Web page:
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    Categories: NationalPolitics

Reid’s office gives activists non-answers on ‘Don’t Ask’

Robin McGehee, co-founder and director of GetEQUAL, at Sen. Reid's office today. (Blade photo by Michael Key)

The staff for Senate Majority Leader Harry Reid (D-Nev.) offered non-answers on Monday to LGBT activists and veterans pressing for a commitment from the senator to bring “Don’t Ask, Don’t Tell” repeal to a vote in the lame duck session of Congress.

A group of about 20 activists affiliated with GetEQUAL — including nine LGBT veterans led by Army Lt. Dan Choi, a gay Iraq veteran discharged under “Don’t Ask, Don’t Tell” — came to Reid’s Senate office in the Hart Office Building to demand answers on when the Nevada senator would move forward with major defense budget legislation containing repeal of the military’s gay ban.

“We’re here to essentially ask a very important question,” Choi said. “When is Sen. Harry Reid going to put the [fiscal year 2011 defense authorization bill] to vote that’s inclusive of ‘Don’t Ask, Don’t Tell'”?

But the staffers offered no definitive answers to the inquiries on the defense bill, which is currently pending before the Senate, and said Reid is planning to meet with Senate Minority Leader Mitch McConnell (R-Ky.) later this week to discuss which legislative items would come up before lawmakers’ adjourn for the year.

A deputy chief of staff for Reid, who didn’t offer his name during the meeting, referred activists to a congressional military fellow and member of the U.S. Army in Reid’s office, who took activists’ questions and said he’d obtain responses for them. Reid’s office didn’t respond to Blade’s request to identify the staffers on short notice.

The fellow said he couldn’t give a date for when Reid intends to the schedule the defense authorization bill for a vote.

“If I told you it’s Tuesday and it doesn’t come up until Wednesday — they’ve got three other cloture votes that they’ve got to get through this week,” the fellow said. “There are other things that are going on this week.”

The fellow maintained that passage of the defense authorization bill is “one of the bills that has to be done this year” because the legislation provides funding for the Pentagon and operations in Iraq and Afghanistan.

Still, activists insisted that Senate passage of the defense authorization bill with “Don’t Ask, Don’t Tell” repeal be done before the end of the year and pressed staffers on whether that would happen before Thanksgiving recess.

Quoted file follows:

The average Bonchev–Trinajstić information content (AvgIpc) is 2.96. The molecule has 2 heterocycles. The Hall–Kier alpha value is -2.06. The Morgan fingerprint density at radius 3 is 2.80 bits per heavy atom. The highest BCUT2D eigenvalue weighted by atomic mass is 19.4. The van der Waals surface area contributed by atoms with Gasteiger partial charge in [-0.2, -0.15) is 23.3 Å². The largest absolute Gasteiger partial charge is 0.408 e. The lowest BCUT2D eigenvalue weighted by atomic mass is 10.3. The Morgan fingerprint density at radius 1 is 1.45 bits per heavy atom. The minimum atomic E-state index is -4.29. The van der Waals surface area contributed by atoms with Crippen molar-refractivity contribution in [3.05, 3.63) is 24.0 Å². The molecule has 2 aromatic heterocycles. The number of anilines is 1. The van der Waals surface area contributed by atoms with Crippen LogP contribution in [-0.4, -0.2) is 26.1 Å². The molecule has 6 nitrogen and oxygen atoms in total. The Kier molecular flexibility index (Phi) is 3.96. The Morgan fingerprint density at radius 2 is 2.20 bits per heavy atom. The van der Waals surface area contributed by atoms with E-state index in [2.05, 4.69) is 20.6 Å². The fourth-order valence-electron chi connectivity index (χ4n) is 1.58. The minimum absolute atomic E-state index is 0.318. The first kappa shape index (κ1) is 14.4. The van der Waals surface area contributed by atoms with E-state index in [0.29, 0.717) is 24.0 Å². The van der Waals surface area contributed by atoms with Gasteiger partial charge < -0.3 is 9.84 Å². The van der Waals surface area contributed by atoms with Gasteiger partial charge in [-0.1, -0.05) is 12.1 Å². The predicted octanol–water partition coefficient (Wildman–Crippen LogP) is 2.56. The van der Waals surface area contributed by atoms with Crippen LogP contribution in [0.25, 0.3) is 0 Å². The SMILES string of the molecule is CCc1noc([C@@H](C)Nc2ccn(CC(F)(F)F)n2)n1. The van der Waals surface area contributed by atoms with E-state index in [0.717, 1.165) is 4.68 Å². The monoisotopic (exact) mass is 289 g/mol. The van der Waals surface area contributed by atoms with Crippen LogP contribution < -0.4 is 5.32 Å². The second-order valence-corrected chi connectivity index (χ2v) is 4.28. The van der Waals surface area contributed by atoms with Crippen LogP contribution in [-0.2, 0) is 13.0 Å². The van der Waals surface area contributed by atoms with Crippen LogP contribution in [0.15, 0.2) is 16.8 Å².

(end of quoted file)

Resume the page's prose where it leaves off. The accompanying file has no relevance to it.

Most repeal supporters anticipate that the Senate would need two weeks to debate and vote on the defense authorization bill and that scheduling the vote early in lame duck is important.

Asked whether he could say whether the vote would come up before Thanksgiving, the fellow replied, “I cannot.”

In a statement to the Blade, Jim Manley, a Reid spokesperson, said there’s “nothing new yet” with any scheduling decisions on Monday with regard to the defense authorization bill.

In addition to questions about scheduling, the LGBT advocates also sought assurances that Reid wouldn’t strip the defense authorization bill pending of its “Don’t Ask, Don’t Tell” repeal provision before bringing it to the floor.

Senate Armed Services Committee Chair Carl Levin (D-Mich) has reportedly been in talks with Sen. John McCain (R-Ariz.) about moving forward with the defense authorization bill without the “Don’t Ask, Don’t Tell” repeal language.

The fellow said he “couldn’t tell you one way or another” whether the option of passing the defense authorization bill without the “Don’t Ask, Don’t Tell” repeal language is on the table.

“I honestly don’t know,” he said. “Because I am a fellow that’s one of the things that — I can look into it.”

Additionally, activists inquired about what Reid had done with Choi’s West Point graduate ring, which the Iraq veteran had given to the senator at the Netroots Nation conference in the summer to remind Reid of his commitment to repeal the 1993 law.

Robin McGehee, co-founder and director of GetEQUAL, asked whether Reid was keeping the ring in a shoebox or in his desk and whether he has “forgotten that he made a promise in July.”

The fellow said he could look into the whereabouts of Choi’s ring.

At one point, McGehee called the fellow a “the token military person” that Reid’s staff brought out to “act like” he knows LGBT issues.

“In my opinion, Sen. Reid has had the time to show the leadership, my parents are constituents of his state, and I feel like he’s failed not only them as constituents, but Lt. Choi, as a promise that he made in July,” McGehee said.

McGehee’s remarks riled the deputy chief of staff, who insisted the fellow wasn’t a token and that he was brought out because staffers thought he was the most appropriate person to answer questions.

In response, McGehee maintained activists weren’t shooting the messenger, but said if Reid wouldn’t give a commitment that “Don’t Ask, Don’t Tell” would come up before the Senate by the end of the year, activists would be back.

“It’s in his hands now,” she said.